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The Dual Role of the Chief Elected and Chief Staff Officers

By Lori Prospero, CAE

I found myself in a boardroom being interviewed for the positon of executive director. When it came time for me to ask questions, I inquired about the association’s governance model. I figured this would give me a good sense of the relationship between, and the understanding of, the distinct roles of the board and the executive director. Their response? “Well, it changes daily based on the level of trust that exists between the board and the person sitting in the ED’s chair”.

While their response was concerning, I sensed that those directors wanted to re-build trust and to increase their understanding of governance. So, after much deliberation, I accepted the position knowing that it would take time to develop an effective partnership with the board of directors – one that recognizes the dual role of the Chief Elected Officer (CEO) and the Chief Staff Officer (CSO) in association leadership.

Fast-forward ten years and I am proud to say that I remain the executive director for Owl Child Care Services of Ontario, an association that is now seen as a high performing association and a governance leader both in the field of early childhood education, and beyond. Throughout Owl’s journey, key learnings have been identified that contributed to building an effective partnership between the board chair or Chief Elected Officer (CEO) and Chief Staff Officer (CSO).

1. Clarify Roles

There is a distinct difference between the role of the CSO and that of the CEO. This role delineation must be agreed upon and documented in board policy.

  • The CEO’s job is to manage the board – not the association. In this role, the CEO ensures that the board acts in accordance with its own policies and by-laws; keeps board discussion on strategic issues; monitors performance of directors and the board as a whole. 
  • The CSO’s job is to manage the day-to-day operations of the association, within the limits established by board policy and strategic direction. In doing so, the CSO communicates frequently and openly with the CEO and the Board, providing timely information while managing programs, services and staff.

CSO satisfaction, and therefore turnover, is linked to the effectiveness of the CEO/CSO partnership. It is imperative that the CEO and CSO form a strong leadership partnership, understand and respect their different roles and rely on board policy when issues or differences of opinion arise that require role clarity.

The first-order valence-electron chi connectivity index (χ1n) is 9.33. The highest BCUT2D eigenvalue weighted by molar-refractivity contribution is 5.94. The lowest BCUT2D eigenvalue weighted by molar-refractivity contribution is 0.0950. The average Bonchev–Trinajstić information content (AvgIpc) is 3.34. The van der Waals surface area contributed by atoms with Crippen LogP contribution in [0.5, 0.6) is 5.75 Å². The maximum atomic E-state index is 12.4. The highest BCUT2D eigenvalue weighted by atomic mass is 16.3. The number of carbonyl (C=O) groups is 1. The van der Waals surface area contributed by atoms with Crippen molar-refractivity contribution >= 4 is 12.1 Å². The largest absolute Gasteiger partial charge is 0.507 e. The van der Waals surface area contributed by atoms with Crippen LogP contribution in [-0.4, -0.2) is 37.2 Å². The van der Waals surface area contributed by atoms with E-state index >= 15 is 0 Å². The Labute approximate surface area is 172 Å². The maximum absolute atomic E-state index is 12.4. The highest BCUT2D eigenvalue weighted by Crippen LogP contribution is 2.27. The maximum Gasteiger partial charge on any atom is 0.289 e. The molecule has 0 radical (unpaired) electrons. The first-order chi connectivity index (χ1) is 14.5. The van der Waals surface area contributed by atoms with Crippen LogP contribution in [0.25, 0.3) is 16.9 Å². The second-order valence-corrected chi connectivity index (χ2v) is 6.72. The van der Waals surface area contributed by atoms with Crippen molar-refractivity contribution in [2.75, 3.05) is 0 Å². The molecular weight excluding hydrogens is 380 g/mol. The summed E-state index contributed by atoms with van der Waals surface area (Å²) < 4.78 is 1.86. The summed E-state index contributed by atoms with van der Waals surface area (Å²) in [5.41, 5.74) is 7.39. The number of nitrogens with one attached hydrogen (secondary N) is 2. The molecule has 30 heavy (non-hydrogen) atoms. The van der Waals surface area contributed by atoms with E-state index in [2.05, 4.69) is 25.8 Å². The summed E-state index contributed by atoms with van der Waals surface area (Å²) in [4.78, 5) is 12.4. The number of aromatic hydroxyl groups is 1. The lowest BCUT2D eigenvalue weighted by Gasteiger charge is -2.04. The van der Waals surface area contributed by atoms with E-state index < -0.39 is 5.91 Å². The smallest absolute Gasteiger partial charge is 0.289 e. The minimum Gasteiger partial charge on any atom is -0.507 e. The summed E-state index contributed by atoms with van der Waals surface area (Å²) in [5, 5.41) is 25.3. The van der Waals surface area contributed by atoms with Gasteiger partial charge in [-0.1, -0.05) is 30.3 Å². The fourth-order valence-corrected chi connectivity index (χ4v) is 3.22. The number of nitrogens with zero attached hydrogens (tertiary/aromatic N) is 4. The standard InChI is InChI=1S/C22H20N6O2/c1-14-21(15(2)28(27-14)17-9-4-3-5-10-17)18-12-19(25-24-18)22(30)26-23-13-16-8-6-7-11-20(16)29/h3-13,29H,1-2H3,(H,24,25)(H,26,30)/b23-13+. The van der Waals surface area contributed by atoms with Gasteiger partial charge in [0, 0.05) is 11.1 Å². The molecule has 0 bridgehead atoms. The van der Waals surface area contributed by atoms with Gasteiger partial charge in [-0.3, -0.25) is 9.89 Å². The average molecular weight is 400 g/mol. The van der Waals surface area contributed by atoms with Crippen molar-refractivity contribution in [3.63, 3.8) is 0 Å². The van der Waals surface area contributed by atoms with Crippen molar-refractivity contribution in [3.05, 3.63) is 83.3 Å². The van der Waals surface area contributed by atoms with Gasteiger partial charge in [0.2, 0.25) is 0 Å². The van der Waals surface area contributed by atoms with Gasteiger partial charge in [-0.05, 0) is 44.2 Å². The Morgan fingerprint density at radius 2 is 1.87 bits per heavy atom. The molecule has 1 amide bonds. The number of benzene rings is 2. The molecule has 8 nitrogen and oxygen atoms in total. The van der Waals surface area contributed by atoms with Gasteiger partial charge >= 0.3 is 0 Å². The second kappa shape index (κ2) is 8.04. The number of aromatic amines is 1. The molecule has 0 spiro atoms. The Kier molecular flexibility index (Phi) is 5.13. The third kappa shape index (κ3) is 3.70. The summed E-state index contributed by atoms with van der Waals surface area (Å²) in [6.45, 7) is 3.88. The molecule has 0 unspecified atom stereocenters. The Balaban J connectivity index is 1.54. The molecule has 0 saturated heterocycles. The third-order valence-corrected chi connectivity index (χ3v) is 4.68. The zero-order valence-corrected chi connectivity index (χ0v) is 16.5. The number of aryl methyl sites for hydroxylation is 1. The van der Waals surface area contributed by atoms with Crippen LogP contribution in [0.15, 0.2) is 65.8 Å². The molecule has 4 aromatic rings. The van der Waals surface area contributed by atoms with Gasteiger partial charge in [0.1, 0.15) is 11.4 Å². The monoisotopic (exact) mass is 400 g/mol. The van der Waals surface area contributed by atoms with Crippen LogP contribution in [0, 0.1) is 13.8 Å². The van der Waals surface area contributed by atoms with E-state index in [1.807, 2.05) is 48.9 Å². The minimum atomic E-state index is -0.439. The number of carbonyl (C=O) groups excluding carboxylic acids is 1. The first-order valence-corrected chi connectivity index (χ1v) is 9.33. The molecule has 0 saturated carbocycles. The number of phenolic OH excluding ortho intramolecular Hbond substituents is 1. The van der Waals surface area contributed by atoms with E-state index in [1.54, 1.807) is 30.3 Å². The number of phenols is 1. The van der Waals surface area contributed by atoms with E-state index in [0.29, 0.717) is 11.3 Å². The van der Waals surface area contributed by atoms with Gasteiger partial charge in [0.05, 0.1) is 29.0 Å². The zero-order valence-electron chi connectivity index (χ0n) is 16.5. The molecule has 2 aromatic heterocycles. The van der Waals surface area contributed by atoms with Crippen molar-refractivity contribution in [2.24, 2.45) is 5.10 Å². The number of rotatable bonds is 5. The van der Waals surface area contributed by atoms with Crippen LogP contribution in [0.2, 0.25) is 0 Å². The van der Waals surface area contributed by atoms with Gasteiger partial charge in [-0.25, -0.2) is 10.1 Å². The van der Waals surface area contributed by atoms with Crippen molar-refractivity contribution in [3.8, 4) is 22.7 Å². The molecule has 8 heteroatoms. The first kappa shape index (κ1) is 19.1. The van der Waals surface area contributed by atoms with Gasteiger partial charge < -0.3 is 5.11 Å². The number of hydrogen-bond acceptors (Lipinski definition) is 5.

So, how do we clarify roles and avoid a break-down between the CEO and CSO:

  • Establish or Adopt a Governance Model: Regardless of the type of board you have, written policy is key. Ensure that the policy includes role delineation between the CEO, CSO and the Board.
  • Joint Leadership: The CEO and CSO should continue to have open dialogue about role clarity, demonstrating ownership for their distinct roles. 
  • Effective Board Orientation: This starts during recruitment with FAQs and phone interviews to clarify roles. On election night, we give each new director a book on governance — of which many are available in the CSAE Book Store. Prior to their first meeting, we provide a 3-hour Board Orientation (mandatory for all directors) lead by the CEO.
  • Keep the Agenda Strategic: Working together, the CEO and CSO ensure that board meeting agendas are robust and strategic in nature; clarify any role ambiguity before the meeting.
  • Governance Monitor Role: Assign a director or someone on the governance committee to support the CEO in the role of Governance Monitor. Their role is to identify when discussions shift into operations; thus keeping the board on task with their governance and oversight role. This could be as simple has having 3 coloured cards (green, yellow, or red) used to identify “role creep”.

2. Understand Leadership Styles

Whenever there is a change in the CEO or CSO role, it is important to take time to get to know one another. According to Swiss psychiatrist Carl Jung, there are unconscious differences in how we use our capability to process and make decisions. The Myers-Briggs Type Indicator® (MBTI®) assessment which expanded on Jung’s concepts, systemically allows you to recognize individual differences and acts as a guide to understand how your individual preferences affect your leadership style. With this in mind, add the MBTI ® to your toolkit. Understanding your own Jungian type will help you to better understand each other’s strengths, dispositions and communication preferences or style and ultimately influence how you can best work together to form a strong leadership partnership between the CEO and CSO.